That, in turn, could deal another blow to already weakened unions.
Those who oppose unions say that's a victory for businesses who want more flexibility in how they manage their work forces, and for workers who don't want to be constrained by union rules or collective bargaining agreements. That, they say, will ultimately create more jobs and help the state's economy.
"The right to work law will provide significant economic benefits for the state's workers and small businesses," Mark Mix, president of the National Right to Work Committee, said in a video posted on the organization's website following the move in Michigan.
But union proponents say such ripple effects could extend beyond just the minority of Americans who are directly covered by union contracts. They say that without unions, workers are at risk for lower wages and less job security.
Shaiken, the Berkeley professor, argues that unions are often key advocates, on both a state and national level, on issues that affect workers more generally. Those include affordable health care, unemployment insurance, Social Security and the minimum wage.
Michigan's new law also could have political implications for Democrats who have relied on unionized labor's political and financial support, Shaiken said.
Major unions such as the AFL-CIO and the UAW were staunch supporters of President Barack Obama's successful re-election bid. Any moves that hurt their membership numbers, or ability to collect dues, also could impact their ability to support Democrats in future elections.
There also could be a ripple effect on some unions' ability to financially support political moves that would help preserve their own livelihood, said Michael Hicks, director of the Center for Business and Economic Research at Ball State University.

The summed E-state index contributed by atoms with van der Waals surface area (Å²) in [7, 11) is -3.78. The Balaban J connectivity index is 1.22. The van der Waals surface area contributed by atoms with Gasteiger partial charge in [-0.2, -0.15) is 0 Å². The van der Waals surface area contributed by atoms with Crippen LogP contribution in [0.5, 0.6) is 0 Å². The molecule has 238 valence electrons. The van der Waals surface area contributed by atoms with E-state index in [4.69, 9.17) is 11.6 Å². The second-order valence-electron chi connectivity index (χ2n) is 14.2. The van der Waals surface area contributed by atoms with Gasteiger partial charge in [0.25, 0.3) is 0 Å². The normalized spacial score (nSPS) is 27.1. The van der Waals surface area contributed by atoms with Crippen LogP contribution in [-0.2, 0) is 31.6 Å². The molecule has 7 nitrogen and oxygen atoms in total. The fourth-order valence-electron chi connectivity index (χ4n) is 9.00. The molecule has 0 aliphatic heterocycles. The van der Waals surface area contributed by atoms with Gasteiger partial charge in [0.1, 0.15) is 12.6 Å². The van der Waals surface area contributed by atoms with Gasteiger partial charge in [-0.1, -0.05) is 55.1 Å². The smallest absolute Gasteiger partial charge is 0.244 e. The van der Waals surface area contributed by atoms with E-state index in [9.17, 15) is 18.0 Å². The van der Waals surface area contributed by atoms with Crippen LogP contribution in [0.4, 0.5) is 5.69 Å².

His research has shown that it's quite difficult to judge the impact of right-to-work legislation on things like wages. But he said such laws can reduce the amount of money unions collect because workers are no longer required to pay dues, and many people opt to pocket that money instead.
He thinks that could affect how much clout public sector unions, such as teachers, have to help support political efforts for things like maintaining pension benefits. Those are the type of hot-button issues state and local governments are sure to take up as they work to deal with severe budget shortfalls in the coming years.
"I do really believe that the biggest argument, the biggest push, for this (right-to-work legislation) was designed to weaken unions in their negotiations with state governments," Hicks said.
Farber, the Princeton professor, expects that there will bea modest drop in the number of workers who are unionized in Michigan once the legislation goes into effect. Also, because workers could choose to not pay dues and still be represented, unions could see less money coming in.
In addition, he said, new businesses or plants may be less likely to unionize because of the weakened union power.
Farber's research also has shown that strongly unionized work forces sometimes create a "threat effect" where other workplaces offer higher wages and better benefits because they worry that if the workers aren't treated as well they will unionize. He said that threat is lessened in right-to-work states.
"To see Michigan go this way – it's quite remarkable,really," he said.